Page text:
Lower Los Angeles River


The Lario Trail, From Lynwood to Long Beach


The outlook is good that some day a bike path will run alongside the L.A. River, from the San Fernando Valley, past downtown all the way to the ocean. As yet, though, this part, called the Lario Trail, and Griffith Park are the only completed sections.

Enter this trail by coming down the Rio Hondo to where it joins the L.A. River. (From the top of the Rio Hondo trail to the ocean is a 28-mile class-I ride). From the confluence of the two rivers, you’ll ride due south, through some of the least desirable cycling land scape you’d find anywhere. Some viewers advise: Don’t plan on stopping for flats, water, finding restrooms, etc. and don’t go alone.

For another visual perspective on this trail and Rio Hondo, visit Dan Slater’s Lario Photos on his excellent Southern California Bicycle Trails web site.

Thos. Guide pp. 705, 735, 765, 825.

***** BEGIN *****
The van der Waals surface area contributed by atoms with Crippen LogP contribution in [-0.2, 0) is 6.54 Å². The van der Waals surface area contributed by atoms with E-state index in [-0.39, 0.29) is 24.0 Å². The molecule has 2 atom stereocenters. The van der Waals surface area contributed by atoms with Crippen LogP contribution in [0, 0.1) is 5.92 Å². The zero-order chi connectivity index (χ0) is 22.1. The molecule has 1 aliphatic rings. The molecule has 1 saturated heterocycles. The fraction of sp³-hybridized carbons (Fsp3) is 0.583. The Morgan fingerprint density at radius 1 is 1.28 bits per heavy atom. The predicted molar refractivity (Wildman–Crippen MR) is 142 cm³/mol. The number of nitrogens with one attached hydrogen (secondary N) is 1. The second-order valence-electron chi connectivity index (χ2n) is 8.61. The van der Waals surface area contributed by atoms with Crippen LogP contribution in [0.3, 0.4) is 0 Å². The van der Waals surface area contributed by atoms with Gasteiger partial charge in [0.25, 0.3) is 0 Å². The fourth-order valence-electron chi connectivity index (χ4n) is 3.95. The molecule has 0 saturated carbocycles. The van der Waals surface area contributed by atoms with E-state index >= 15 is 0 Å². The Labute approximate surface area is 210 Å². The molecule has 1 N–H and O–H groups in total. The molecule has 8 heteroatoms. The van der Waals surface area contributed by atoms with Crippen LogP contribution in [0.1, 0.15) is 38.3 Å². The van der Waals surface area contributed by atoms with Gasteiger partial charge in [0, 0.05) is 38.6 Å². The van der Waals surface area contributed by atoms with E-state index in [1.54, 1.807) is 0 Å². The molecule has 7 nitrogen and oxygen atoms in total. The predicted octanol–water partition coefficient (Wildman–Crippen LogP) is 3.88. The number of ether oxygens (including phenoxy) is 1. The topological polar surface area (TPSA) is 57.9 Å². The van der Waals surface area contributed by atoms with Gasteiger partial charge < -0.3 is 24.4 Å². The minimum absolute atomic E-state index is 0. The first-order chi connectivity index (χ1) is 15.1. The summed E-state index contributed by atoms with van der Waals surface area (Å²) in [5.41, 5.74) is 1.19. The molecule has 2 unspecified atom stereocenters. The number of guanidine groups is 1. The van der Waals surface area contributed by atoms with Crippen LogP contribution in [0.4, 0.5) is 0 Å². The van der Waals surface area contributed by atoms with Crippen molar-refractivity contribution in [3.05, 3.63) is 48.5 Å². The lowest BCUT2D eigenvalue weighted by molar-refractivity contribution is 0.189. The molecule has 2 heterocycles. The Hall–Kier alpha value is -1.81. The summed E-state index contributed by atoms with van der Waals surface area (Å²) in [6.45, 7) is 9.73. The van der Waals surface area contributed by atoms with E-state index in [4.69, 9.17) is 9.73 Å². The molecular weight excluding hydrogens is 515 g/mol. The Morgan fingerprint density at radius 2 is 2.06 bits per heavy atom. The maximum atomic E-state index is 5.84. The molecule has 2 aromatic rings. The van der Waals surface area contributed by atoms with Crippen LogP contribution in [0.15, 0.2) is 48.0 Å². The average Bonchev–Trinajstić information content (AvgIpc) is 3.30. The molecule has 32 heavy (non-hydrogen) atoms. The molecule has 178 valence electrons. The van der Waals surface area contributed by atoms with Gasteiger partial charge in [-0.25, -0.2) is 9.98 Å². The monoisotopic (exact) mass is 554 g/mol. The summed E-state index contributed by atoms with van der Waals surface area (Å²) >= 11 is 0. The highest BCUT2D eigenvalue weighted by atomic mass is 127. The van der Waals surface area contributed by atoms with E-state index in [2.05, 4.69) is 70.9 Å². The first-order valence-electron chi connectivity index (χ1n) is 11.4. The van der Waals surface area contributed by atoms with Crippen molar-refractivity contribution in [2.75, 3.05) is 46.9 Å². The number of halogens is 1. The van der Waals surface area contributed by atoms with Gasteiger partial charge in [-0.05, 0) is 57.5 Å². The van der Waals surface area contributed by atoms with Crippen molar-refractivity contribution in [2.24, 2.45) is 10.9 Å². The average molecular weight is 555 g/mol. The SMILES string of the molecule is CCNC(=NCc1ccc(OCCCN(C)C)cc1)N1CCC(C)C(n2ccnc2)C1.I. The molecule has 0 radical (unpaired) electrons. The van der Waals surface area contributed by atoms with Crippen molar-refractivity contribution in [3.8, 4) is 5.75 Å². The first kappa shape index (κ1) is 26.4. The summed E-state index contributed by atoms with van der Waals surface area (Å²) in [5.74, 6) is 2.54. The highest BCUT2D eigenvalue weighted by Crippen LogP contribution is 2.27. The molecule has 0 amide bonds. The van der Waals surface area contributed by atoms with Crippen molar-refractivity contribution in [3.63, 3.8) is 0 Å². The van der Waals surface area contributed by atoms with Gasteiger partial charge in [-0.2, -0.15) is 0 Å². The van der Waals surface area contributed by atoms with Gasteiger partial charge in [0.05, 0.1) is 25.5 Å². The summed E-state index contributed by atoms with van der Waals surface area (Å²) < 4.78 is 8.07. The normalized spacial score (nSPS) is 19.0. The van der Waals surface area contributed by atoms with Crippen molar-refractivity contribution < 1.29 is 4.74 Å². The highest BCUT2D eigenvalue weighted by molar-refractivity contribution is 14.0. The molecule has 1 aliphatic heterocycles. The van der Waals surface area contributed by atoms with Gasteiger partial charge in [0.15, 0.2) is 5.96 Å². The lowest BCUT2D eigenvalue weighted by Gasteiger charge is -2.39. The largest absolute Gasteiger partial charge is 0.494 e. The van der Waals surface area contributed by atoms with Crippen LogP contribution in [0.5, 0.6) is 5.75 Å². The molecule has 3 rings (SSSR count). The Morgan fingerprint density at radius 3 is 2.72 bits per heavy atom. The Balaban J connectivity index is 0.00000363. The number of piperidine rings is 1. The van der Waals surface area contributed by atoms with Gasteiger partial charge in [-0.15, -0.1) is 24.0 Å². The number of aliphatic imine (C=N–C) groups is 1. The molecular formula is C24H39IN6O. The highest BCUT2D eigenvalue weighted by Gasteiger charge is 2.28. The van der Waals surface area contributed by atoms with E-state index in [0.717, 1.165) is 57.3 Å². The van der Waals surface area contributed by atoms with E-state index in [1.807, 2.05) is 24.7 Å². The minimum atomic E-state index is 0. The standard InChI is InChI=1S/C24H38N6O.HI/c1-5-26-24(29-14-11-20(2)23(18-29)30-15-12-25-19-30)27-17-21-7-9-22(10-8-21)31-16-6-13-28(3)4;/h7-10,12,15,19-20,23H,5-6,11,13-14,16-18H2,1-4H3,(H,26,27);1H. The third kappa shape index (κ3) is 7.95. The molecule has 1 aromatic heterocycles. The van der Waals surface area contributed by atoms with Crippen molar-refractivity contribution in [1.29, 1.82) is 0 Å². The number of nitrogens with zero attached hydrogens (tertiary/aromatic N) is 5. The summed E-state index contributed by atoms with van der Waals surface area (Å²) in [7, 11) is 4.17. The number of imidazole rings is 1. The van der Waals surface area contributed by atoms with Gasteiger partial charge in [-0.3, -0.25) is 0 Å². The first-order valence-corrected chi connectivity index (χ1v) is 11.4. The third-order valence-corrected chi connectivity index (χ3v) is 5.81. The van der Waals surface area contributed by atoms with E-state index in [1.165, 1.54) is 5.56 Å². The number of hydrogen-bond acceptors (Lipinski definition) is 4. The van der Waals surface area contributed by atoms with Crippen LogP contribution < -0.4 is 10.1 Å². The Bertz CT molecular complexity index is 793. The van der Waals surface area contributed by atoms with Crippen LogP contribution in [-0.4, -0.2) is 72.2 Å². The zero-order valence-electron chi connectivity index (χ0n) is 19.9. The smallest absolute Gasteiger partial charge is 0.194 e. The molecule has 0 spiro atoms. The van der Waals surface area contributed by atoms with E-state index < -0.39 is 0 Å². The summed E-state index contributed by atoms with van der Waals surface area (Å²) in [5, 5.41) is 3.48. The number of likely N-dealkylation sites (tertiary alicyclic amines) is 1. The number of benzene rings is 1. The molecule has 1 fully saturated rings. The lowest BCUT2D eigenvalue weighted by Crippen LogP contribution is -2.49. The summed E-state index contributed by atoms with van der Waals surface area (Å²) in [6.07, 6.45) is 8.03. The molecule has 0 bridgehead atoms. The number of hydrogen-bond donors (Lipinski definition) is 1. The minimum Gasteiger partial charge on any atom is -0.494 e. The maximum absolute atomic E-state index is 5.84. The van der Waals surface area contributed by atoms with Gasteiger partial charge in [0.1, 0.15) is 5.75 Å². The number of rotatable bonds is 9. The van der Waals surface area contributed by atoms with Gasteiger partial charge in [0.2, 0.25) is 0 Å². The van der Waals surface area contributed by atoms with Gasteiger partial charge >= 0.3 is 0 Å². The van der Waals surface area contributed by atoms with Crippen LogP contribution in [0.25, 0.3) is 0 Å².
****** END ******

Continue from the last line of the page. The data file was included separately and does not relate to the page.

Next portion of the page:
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Some Viewers’ Comments:
»» A couple of the L.A. River underpasses usually have water and crud in them and I have encountered logs and sticks etc probably put there by some idiots who want to see if they can bust up somebody. Be careful going under the darker underpasses. It’s a good idea to lift your dark glasses before entering – that way you can see any obstructions; some of the underpasses are very dark.

»» I tried to ride the [Lario] trail a few weeks ago and ran into a very formidable barrier in Pico Rivera. I traveled east on the surface street and picked up the LA River trail. There’s something that looks like a very permanent barrier across the path! — Bob Wridley

Above: One of the strange barricades along the way.
Left: pretty little Hollydale Park, in South Gate.

It’s true that there’s lots of construction going on along the trail — in North Long Beach there does appear to be an impassible barrier. Up around South Gate though, you can see where some of the work is already completed, and it looks great! So clean and neat — not a shopping cart in sight!

Lario is a trail of contrasts — the typical “river of lost shopping carts” in some areas, almost like another world under the soaring freeway overpasses, and almost rural and serene in others.